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Wall Street analysts attempt to make certainty out of healthcare's uncertain future

Come January, a new Republican administration will enter the White House and with this new administration comes a wave of uncertainty as to whether they will repeal the ACA, and when, according to Medscape.

Wall Street analysts met at a briefing in Washington, D.C., earlier this week to discuss where they think healthcare will trend and whether or not the administration will repeal the health law. Sheryl Skolnick, PhD, managing director of Mizuho Securities USA in New York City, said, "What you're seeing right now is a desperate attempt to make certainty or surety out of uncertainty, when ... in my view, it is tremendously uncertain right now."

Healthcare's future remains largely uncertain because although the Republicans have a majority in the Senate, it is not a huge majority which makes ACA repeal a lofty goal. What may be more realistic is the administration making ACA changes through the budget reconciliation process, which Medscape reports "cannot be filibustered and requires fewer votes to pass."

President-elect Donald Trump recently said he supports the ACA mandate that requires payers to cover pre-existing conditions. Congress may pursue an avenue in which they send an ACA repeal to President-elect Trump, which keeps the pre-existing condition coverage in place, but stops subsidy funding and gets rid of the individual mandate.  However, without another plan that maintains American coverage, the fallout could be tremendous with millions of Americans losing coverage.

Matthew Borsch, MBA, a vice president and senior investment research analyst at New York City-based Goldman Sachs, maintains a "glass is half-full" outlook and maintains the new administration could have a "bipartisan embrace of healthcare reform." He says the administration could follow a series of steps to replace the ACA, such as retaining or converting subsidies to tax credits and restructuring the individual market, as well as have a requirement for continuous coverage to replace the individual mandate. Changes such as these could "end up with a solution that actually enlarges the individual market from its current size of 17 million because you bring in healthy segments of the population," Mr. Borsch noted.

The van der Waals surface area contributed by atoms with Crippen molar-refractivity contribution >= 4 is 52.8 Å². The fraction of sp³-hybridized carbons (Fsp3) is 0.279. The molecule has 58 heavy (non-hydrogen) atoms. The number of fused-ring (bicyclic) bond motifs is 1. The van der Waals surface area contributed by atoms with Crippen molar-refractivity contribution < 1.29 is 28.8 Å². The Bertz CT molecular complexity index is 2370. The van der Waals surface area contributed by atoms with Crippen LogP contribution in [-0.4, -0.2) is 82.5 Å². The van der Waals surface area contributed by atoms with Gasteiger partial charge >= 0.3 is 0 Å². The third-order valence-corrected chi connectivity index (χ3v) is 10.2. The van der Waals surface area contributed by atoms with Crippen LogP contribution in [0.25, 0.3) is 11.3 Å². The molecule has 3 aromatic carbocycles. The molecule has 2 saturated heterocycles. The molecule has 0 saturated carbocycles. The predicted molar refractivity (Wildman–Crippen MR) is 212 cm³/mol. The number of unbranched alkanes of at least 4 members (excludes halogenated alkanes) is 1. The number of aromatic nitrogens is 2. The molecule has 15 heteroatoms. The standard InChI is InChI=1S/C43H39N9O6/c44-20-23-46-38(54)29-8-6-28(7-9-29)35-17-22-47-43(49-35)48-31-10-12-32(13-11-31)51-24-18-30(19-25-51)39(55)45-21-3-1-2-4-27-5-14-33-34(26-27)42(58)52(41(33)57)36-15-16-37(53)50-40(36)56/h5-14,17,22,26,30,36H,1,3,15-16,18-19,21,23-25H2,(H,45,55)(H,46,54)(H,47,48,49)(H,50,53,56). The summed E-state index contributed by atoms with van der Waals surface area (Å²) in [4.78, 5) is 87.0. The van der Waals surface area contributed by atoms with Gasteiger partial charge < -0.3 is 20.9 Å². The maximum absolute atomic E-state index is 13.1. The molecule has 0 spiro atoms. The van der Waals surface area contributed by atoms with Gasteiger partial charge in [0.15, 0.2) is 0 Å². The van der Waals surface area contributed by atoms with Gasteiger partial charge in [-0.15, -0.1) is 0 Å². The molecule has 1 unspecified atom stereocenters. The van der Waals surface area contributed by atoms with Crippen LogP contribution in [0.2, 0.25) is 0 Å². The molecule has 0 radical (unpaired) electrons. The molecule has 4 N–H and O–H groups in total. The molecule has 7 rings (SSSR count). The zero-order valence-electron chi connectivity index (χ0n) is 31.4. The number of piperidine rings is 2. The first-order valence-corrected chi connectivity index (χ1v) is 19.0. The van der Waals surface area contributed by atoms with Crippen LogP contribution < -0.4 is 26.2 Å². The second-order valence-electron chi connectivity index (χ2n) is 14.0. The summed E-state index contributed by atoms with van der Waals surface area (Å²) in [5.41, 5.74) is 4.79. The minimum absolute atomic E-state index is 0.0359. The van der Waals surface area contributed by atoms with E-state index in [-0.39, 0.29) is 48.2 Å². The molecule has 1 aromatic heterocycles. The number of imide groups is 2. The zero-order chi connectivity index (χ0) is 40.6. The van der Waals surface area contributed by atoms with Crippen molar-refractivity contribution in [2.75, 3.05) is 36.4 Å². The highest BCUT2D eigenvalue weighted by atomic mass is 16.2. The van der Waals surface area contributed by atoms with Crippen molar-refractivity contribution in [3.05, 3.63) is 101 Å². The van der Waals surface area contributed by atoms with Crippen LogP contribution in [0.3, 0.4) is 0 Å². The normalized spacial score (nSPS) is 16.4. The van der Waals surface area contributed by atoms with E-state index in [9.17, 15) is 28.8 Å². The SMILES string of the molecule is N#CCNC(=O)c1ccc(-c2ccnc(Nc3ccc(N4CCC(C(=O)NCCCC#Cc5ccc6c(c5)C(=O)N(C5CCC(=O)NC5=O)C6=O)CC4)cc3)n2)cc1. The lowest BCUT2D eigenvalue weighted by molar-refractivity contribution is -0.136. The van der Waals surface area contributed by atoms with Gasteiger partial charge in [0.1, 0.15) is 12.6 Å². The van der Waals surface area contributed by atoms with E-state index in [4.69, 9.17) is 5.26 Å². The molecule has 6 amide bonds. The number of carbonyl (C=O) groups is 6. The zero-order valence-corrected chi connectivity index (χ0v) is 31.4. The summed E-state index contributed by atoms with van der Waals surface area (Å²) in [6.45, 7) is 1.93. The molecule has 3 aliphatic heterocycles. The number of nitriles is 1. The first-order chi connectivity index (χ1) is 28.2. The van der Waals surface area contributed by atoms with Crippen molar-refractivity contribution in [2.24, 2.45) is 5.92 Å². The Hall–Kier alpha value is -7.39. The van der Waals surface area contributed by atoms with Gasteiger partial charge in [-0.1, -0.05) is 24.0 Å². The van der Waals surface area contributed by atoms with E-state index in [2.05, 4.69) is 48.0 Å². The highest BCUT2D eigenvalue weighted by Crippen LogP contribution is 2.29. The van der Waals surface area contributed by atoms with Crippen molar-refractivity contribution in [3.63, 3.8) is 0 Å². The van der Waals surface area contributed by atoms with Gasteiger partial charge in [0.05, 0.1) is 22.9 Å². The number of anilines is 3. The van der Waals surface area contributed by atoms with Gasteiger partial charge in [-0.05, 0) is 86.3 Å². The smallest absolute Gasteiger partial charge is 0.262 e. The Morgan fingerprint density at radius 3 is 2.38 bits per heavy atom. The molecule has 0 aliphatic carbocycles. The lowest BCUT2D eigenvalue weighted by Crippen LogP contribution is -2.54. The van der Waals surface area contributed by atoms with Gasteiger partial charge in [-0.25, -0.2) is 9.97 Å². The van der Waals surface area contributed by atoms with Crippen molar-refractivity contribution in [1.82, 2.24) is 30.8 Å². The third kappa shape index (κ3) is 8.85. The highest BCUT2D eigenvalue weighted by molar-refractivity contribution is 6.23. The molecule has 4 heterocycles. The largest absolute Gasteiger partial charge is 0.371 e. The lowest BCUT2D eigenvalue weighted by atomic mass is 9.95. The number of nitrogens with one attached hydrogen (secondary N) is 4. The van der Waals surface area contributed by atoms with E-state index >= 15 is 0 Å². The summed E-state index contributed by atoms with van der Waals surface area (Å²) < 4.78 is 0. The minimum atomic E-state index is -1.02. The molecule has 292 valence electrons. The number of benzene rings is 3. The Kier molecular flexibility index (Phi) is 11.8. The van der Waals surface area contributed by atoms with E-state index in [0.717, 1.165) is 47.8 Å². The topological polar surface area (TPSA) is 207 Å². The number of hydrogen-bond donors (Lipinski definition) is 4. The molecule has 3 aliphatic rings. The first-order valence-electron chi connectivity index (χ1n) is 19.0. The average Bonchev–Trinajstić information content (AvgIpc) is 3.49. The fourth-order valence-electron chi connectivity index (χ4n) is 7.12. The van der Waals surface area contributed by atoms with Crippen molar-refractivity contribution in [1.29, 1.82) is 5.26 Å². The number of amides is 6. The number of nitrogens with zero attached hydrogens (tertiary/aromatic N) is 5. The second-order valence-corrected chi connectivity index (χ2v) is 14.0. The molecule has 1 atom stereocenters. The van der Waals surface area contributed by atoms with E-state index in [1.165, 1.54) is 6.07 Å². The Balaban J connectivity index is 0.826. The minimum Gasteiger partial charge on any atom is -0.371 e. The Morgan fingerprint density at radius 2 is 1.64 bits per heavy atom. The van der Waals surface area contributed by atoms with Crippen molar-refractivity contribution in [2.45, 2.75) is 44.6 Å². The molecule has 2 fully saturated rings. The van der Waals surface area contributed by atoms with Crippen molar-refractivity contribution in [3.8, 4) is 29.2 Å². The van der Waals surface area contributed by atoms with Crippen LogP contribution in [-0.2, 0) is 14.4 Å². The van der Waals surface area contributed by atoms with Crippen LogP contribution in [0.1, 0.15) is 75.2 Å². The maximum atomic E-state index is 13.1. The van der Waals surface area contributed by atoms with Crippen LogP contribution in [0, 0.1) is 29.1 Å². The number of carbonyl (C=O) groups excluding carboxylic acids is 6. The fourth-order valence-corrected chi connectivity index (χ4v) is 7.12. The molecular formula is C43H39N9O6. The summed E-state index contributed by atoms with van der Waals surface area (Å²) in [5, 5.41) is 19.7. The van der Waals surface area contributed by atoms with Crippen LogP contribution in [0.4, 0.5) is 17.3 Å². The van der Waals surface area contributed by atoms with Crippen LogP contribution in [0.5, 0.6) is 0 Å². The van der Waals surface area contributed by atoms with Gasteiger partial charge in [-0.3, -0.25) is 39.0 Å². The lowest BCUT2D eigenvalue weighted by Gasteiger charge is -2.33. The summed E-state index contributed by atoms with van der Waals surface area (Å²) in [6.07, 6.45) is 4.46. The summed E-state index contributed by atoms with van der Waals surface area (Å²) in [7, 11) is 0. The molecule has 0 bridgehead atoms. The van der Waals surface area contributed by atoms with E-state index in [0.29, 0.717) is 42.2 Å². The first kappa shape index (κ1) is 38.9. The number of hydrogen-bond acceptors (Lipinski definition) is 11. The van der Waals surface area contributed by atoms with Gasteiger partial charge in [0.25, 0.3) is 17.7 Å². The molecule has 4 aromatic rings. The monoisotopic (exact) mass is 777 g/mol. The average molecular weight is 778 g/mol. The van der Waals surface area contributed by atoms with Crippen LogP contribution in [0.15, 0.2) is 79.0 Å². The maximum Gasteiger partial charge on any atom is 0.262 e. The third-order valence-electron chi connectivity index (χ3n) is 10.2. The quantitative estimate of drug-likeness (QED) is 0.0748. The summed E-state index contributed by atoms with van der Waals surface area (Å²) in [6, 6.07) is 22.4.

Other analysts did not feel the same hopefulness with a bipartisan government, saying if the new administration replaces the ACA, the replacement will be "exactly the same thing" but with a different name. Dr. Skolnick said, "Whatever plan they're going to come up with is going to be as good or as bad as any other plan ... So pick one and get on with it.... Get it in there. Get it in the Senate and give the market certainty again."

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